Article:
The Myo-Electric Controlled Functional Electrical Stimulation (MeCFES) is a research concept with the purpose of improving functionality of a paretic limb affected by a upper motor neurone lesion to control FES. The research question is to investigate was how and to what extend it could be used as a rehabilitation technique.

It started in 1994 as an Industrial Ph.D. project in Denmark, inspired by M.D. Fin Biering-Sørensen (Spinal Cord Unit, University Hospital of Copenhagen, DK). The project was in collaboration with The Technical University of Denmark, University Hospital of Copenhagen and Asah Medico A/S and realized the first single channel portable prototype which was tested by 5 people with tetraplegia to increase wrist extension.

Since 1997 the project has been part of the EU-funded project NEUROS where portable MeCFES prototypes were realized for research purpose, associated hard- and soft-ware along with experimental evidence for its functionality on the upper and lower extremity. Device and concept has been tested by people with a dropped foot due to either incomplete spinal cord lesion (4 legs tested) or stroke (10 legs tested) together with a reference group of normals (14 legs tested) and complete spinal cord injuried (3 legs tested). The results and data are abundant and provides information about several different issues related to FES, control, myoelectric signals and applications for MeCFES.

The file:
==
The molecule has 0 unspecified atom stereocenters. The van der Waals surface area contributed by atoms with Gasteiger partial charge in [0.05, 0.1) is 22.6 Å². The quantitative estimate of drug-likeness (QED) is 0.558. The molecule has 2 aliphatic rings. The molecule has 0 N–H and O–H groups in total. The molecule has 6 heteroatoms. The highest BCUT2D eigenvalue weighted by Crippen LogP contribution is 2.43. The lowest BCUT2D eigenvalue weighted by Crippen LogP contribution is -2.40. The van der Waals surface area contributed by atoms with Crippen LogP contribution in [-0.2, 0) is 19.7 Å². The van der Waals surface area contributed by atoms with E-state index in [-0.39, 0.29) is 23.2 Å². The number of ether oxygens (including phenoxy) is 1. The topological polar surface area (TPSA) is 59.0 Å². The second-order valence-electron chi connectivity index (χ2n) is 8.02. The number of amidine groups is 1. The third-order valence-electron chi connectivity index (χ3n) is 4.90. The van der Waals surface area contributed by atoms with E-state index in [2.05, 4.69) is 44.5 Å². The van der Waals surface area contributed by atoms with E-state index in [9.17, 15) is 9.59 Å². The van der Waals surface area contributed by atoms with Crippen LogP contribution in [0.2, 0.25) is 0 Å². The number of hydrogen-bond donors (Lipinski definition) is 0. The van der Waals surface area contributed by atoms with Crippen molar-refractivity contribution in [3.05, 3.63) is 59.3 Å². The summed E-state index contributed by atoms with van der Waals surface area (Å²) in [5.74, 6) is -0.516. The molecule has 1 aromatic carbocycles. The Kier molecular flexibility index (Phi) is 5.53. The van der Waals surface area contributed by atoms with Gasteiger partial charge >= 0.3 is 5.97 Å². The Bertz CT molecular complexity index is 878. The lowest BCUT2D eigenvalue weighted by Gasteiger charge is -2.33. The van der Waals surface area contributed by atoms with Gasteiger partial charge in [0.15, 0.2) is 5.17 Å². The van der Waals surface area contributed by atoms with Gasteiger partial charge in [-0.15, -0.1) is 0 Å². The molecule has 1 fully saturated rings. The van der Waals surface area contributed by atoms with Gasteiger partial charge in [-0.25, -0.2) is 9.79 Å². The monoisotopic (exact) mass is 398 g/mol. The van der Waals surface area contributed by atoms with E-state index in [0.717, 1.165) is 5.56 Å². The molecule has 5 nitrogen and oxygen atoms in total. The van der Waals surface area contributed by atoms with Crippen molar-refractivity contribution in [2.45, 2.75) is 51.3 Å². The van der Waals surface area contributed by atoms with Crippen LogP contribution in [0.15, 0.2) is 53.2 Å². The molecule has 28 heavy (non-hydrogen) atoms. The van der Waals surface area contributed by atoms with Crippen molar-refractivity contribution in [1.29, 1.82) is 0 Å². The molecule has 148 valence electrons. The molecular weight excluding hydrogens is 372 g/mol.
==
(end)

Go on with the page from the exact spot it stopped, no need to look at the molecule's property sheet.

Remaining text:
It has been carried out in collaboration between:

· [[Institute for BioMedical Technology (BMTI) of the University of Twente (the Netherlands) &

Roessingh Research & Development b.v., Enschede, the Netherlands,]]

· Centro di Bioingegneria, Politecnico di Milano, Italy,

· University College London, UK & Salisbury District Hospital,UK

From 2000 the project has continued as a part of the EU-funded project NeuralPROMyoelectrical controlled stimulation (MeCFES) is possible to momentarily increase tibial muscle strength in some stroke and spinal cord injured.

Results of the research can be found in the publication list:

· Results indicate that the method may be used as therapy

· Better understanding of some of the problems in achieving a continuous control.

· The results on SCI and Stroke patients have been encouraging and the next phase should be to make it available to patients and rehabilitation professionals.